Tag Archives: Sue Townsend

Thoughts on the first two ‘Adrian Mole’ books by Sue Townsend

Adrian Mole 1 and 2

After finishing the mental assault that is ‘Nineteen Eighty-Four’, I thought that I’d better choose something decidedly lighter in tone for my next reading project. I only own the first two ‘Adrian Mole’ books, and thought that I may as well approach them both together due to them being fairly short and following directly on from one another. Also, I’ve got a ridiculous amount of posts to do on books I’ve read recently, so this amalgamation speeds the process up somewhat.

There isn’t really a vast amount to say regarding these books, as they are fairly unassuming and not overly spectacular, to be honest. Don’t get me wrong, they are very funny in places due to the ironic tone that Townsend takes and in the innocence of much of what Mole writes, but they just don’t stand out as great works of fiction to be honest. I did enjoy them though. The use of a diary structure allows for revelations to appear gradually and add much of the humour to the books, with the reader travelling with Mole through the events of his life. One aspect of the books that I particularly liked was the fact that they were written and set in the early 1980’s, and as such include many political and cultural references from the time that are interesting glimpses into the recent past. I did not pick up on some of the references, but understood the vast majority, and particularly liked Mole’s view of Margaret Thatcher:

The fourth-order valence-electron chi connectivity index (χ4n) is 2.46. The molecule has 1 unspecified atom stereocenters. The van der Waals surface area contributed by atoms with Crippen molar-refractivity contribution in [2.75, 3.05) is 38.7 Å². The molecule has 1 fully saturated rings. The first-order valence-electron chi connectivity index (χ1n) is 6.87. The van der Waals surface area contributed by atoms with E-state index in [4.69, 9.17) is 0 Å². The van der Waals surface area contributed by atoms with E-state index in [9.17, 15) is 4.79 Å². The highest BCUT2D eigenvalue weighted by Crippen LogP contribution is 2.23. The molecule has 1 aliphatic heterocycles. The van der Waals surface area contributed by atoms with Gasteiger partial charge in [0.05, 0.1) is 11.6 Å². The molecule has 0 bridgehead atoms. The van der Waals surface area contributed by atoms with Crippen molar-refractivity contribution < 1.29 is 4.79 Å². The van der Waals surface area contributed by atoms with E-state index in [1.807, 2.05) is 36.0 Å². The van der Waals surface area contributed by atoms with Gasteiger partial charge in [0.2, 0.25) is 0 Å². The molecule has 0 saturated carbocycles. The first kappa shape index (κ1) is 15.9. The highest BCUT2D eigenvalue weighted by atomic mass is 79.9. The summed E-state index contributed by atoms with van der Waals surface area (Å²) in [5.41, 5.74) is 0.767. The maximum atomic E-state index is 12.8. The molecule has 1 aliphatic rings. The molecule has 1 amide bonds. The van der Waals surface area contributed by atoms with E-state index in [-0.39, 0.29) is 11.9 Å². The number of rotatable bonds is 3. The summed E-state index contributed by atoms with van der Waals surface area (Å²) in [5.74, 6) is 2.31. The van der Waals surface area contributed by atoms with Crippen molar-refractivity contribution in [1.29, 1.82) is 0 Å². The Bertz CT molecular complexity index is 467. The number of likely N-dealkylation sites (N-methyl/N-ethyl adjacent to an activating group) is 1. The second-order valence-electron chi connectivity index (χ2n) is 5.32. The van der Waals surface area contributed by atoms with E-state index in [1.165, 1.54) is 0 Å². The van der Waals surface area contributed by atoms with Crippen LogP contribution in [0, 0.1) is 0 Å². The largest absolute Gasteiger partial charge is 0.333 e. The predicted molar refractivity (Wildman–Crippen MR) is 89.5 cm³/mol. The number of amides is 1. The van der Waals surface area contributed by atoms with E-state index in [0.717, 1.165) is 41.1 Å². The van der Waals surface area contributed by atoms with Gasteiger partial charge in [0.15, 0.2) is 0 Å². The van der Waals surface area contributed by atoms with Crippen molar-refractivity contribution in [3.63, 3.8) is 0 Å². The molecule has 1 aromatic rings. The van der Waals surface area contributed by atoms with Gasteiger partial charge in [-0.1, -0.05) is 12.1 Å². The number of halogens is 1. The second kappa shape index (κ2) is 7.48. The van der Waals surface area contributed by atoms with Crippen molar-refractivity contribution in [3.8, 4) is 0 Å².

Friday February 12th

…Sometimes I think Mrs Thatcher is a nice kind sort of woman. Then the next day I see her on television and she frightens me rigid. She has got eyes like a psychotic killer, but a voice like a gentle person. It is a bit confusing.

from The Secret Diary of Adrian Mole aged 13 ¾

The main thing that bothered me with both of these books was the tone that Townsend uses, with Mole coming across as world-weary and somewhat precocious in his views and opinions of himself, and I fear that in the later volumes this tone may get incredibly irritating if attached to an adult character. As a child and a teenager, it is somewhat believable (some passages remind me very much of my own early-teenage diaries), but gets grating after a while.